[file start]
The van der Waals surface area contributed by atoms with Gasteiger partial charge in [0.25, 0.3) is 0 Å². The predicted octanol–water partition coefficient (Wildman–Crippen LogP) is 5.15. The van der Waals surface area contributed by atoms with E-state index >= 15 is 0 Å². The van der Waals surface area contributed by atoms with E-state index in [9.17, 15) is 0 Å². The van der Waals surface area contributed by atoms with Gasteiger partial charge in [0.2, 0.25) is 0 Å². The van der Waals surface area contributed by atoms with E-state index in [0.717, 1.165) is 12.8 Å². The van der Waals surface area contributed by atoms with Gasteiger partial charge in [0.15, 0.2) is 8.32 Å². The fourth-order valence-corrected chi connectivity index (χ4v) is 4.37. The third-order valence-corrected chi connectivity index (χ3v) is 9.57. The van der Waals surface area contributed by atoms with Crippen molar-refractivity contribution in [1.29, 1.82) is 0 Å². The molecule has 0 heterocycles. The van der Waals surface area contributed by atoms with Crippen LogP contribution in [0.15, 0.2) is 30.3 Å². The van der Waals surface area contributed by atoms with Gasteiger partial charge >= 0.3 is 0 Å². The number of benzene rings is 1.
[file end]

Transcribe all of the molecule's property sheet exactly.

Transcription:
The van der Waals surface area contributed by atoms with Gasteiger partial charge in [0.25, 0.3) is 0 Å². The predicted octanol–water partition coefficient (Wildman–Crippen LogP) is 5.15. The van der Waals surface area contributed by atoms with E-state index >= 15 is 0 Å². The van der Waals surface area contributed by atoms with E-state index in [9.17, 15) is 0 Å². The van der Waals surface area contributed by atoms with Gasteiger partial charge in [0.2, 0.25) is 0 Å². The van der Waals surface area contributed by atoms with E-state index in [0.717, 1.165) is 12.8 Å². The van der Waals surface area contributed by atoms with Gasteiger partial charge in [0.15, 0.2) is 8.32 Å². The fourth-order valence-corrected chi connectivity index (χ4v) is 4.37. The third-order valence-corrected chi connectivity index (χ3v) is 9.57. The van der Waals surface area contributed by atoms with Crippen molar-refractivity contribution in [1.29, 1.82) is 0 Å². The molecule has 0 heterocycles. The van der Waals surface area contributed by atoms with Crippen LogP contribution in [0.15, 0.2) is 30.3 Å². The van der Waals surface area contributed by atoms with Gasteiger partial charge >= 0.3 is 0 Å². The number of benzene rings is 1.